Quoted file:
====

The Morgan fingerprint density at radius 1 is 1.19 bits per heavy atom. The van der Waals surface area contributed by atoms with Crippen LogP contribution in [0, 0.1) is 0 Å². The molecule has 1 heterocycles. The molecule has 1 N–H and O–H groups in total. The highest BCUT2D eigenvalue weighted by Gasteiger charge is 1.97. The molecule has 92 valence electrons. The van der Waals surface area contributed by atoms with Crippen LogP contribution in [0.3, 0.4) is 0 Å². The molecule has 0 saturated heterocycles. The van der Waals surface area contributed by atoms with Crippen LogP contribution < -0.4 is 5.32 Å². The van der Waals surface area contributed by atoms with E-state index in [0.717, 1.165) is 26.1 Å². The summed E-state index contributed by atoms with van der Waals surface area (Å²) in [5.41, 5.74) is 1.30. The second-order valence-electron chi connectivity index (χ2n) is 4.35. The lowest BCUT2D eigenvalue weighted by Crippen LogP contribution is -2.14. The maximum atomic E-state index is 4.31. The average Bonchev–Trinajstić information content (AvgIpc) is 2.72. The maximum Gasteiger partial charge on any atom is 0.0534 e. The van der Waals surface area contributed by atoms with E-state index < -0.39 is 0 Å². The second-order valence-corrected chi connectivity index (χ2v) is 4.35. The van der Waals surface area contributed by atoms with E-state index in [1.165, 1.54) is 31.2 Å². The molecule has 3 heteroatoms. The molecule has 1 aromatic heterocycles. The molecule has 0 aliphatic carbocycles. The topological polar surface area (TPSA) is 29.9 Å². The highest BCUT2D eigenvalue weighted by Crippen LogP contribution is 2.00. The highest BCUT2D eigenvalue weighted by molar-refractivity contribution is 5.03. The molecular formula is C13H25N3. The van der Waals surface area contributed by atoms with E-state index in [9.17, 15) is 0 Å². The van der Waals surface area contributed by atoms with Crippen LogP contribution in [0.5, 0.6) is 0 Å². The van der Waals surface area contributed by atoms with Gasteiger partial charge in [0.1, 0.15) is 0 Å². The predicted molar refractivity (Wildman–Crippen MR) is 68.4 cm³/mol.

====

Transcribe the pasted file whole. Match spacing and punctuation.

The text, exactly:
The Morgan fingerprint density at radius 1 is 1.19 bits per heavy atom. The van der Waals surface area contributed by atoms with Crippen LogP contribution in [0, 0.1) is 0 Å². The molecule has 1 heterocycles. The molecule has 1 N–H and O–H groups in total. The highest BCUT2D eigenvalue weighted by Gasteiger charge is 1.97. The molecule has 92 valence electrons. The van der Waals surface area contributed by atoms with Crippen LogP contribution in [0.3, 0.4) is 0 Å². The molecule has 0 saturated heterocycles. The van der Waals surface area contributed by atoms with Crippen LogP contribution < -0.4 is 5.32 Å². The van der Waals surface area contributed by atoms with E-state index in [0.717, 1.165) is 26.1 Å². The summed E-state index contributed by atoms with van der Waals surface area (Å²) in [5.41, 5.74) is 1.30. The second-order valence-electron chi connectivity index (χ2n) is 4.35. The lowest BCUT2D eigenvalue weighted by Crippen LogP contribution is -2.14. The maximum atomic E-state index is 4.31. The average Bonchev–Trinajstić information content (AvgIpc) is 2.72. The maximum Gasteiger partial charge on any atom is 0.0534 e. The van der Waals surface area contributed by atoms with E-state index < -0.39 is 0 Å². The second-order valence-corrected chi connectivity index (χ2v) is 4.35. The van der Waals surface area contributed by atoms with E-state index in [1.165, 1.54) is 31.2 Å². The molecule has 3 heteroatoms. The molecule has 1 aromatic heterocycles. The molecule has 0 aliphatic carbocycles. The topological polar surface area (TPSA) is 29.9 Å². The highest BCUT2D eigenvalue weighted by Crippen LogP contribution is 2.00. The highest BCUT2D eigenvalue weighted by molar-refractivity contribution is 5.03. The molecular formula is C13H25N3. The van der Waals surface area contributed by atoms with E-state index in [9.17, 15) is 0 Å². The van der Waals surface area contributed by atoms with Crippen LogP contribution in [0.5, 0.6) is 0 Å². The van der Waals surface area contributed by atoms with Gasteiger partial charge in [0.1, 0.15) is 0 Å². The predicted molar refractivity (Wildman–Crippen MR) is 68.4 cm³/mol.